So that the dish can be eaten on its own with some steamed rice, I like to bulk up the dish with some vegetables, usually chopped red or green capsicums, sliced celery or even large diced onions. I know – it’s not very authentic but it saves me from having to make a separate vege dish. Plus, I can then serve everything in one bowl and curl up on the sofa for an evening in front of the telly. Right now, I’m addicted to Damages.Print
General Tso’s Chicken
An Easy General Tso’s Chicken Recipe which is light and healthy. There is no deep-frying but you can still enjoy the classic flavours of this Chinese takeaway favourite. Recipe adapted from Every Grain of Rice by Fuchsia Dunlop
- Prep Time: 20 mins
- Cook Time: 30 mins
- Total Time: 50 mins
- Yield: Serves 2-3 as part of a shared meal 1x
- Category: Lunch, Dinner
- Cuisine: Chinese
For the marinade
- 2 teaspoons light soy sauce
- ½ teaspoon dark soy sauce
- 1 egg yolk
- 2 tablespoons potato flour
- 2 teaspoons oil
For the sauce
- 1 tablespoon tomato paste
- 1 tablespoon water
- ½ teaspoon potato flour
- ½ teaspoon dark soy sauce
- 1½ teaspoon light soy sauce
- 1 tablespoon rice vinegar
- 3 tablespoons water
For the stir-fry
- 350 g (12 oz) chicken breast or thigh fillets, diced
- 6–10 dried red chillies
- 2 teaspoons finely chopped ginger
- 2 teaspoons finely chopped garlic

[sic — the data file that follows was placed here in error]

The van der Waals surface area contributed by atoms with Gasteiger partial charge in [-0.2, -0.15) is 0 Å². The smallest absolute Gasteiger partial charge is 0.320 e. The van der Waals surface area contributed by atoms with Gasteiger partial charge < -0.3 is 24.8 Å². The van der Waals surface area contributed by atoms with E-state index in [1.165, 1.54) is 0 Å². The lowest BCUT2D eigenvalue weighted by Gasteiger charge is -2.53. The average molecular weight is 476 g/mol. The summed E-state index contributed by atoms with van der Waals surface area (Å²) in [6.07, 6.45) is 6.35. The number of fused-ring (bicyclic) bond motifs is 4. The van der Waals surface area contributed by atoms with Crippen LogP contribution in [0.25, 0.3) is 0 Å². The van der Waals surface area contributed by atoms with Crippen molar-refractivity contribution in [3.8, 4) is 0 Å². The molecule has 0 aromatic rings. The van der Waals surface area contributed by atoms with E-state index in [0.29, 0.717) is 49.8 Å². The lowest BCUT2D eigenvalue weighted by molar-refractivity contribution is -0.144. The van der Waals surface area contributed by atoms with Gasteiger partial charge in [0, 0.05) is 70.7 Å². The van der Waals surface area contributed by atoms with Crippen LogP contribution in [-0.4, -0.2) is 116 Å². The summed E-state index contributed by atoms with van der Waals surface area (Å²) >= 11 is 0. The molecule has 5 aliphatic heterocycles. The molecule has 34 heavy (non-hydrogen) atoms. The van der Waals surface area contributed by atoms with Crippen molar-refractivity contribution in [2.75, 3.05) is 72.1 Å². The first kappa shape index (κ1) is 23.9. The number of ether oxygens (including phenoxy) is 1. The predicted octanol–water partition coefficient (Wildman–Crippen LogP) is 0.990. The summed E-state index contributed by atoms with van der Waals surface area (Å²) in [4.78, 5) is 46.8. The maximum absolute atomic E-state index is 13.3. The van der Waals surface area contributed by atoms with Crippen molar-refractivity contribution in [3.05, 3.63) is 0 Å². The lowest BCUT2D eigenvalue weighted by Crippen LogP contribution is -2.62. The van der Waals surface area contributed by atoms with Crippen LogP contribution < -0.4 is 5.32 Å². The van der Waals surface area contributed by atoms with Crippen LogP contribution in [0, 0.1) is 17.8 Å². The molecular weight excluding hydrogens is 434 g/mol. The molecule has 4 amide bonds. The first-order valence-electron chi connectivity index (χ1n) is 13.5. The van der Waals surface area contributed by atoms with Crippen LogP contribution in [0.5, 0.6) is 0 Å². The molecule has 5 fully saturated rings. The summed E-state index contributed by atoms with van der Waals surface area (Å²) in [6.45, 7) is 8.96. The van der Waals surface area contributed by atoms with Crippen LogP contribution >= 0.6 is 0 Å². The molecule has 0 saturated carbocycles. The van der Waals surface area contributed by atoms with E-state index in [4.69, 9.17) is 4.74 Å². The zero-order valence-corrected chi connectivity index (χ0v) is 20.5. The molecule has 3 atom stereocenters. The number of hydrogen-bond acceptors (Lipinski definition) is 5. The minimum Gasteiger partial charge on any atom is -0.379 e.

- 1 large red capisicum, diced
- 2 teaspoons sesame oil
- cooking oil for deep-frying
- spring onions (scallions), sliced
- To make the marinade, mix together the light and dark soy sauces with the egg yolk.
- Add the chicken pieces and mix well.
- Stir through the potato flour and then the oil.
- Make the sauce by mixing all the ingredients together in a small bowl or jug.
- Heat the cooking oil in a large saucepan until about 180°C (350°F) and deep-fry the chicken in batches until crisp and golden. Set the chicken aside.
- Heat another saucepan with some of the used cooking oil and stir-fry the dried chillies for a few seconds.
- Add the ginger, garlic and capsicum and cook for a few minutes until fragrant.
- Add the sauce and stir until it thickens.
- Add the cooked chicken to the sauce and give everything a good mix.
- Stir in the sesame oil and garnish with spring onions.
The heat intensity of dried chillies can vary so go easy with them. If you’re a bit timid, I would start by halving the amount of dried chillies in this recipe.
COOKING FOR CHILDREN
For a kid-friendly meal, my 15 month old child loved the chicken on its own with some rice on the side.
To convert from cups to grams, and vice-versa, please see this handy Conversion Chart for Basic Ingredients.
- Serving Size: Serves 2 to 3
- Calories: 475
- Sugar: 6g
- Sodium: 212mg
- Fat: 35.7g
- Carbohydrates: 15.4g
- Fiber: 2.5g
- Protein: 24g
- Cholesterol: 110.4mg
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If you have made this dish, I would love to hear how it turned out! Please leave a comment below and share your photos on Instagram, Facebook or Twitter using #eatlittlebird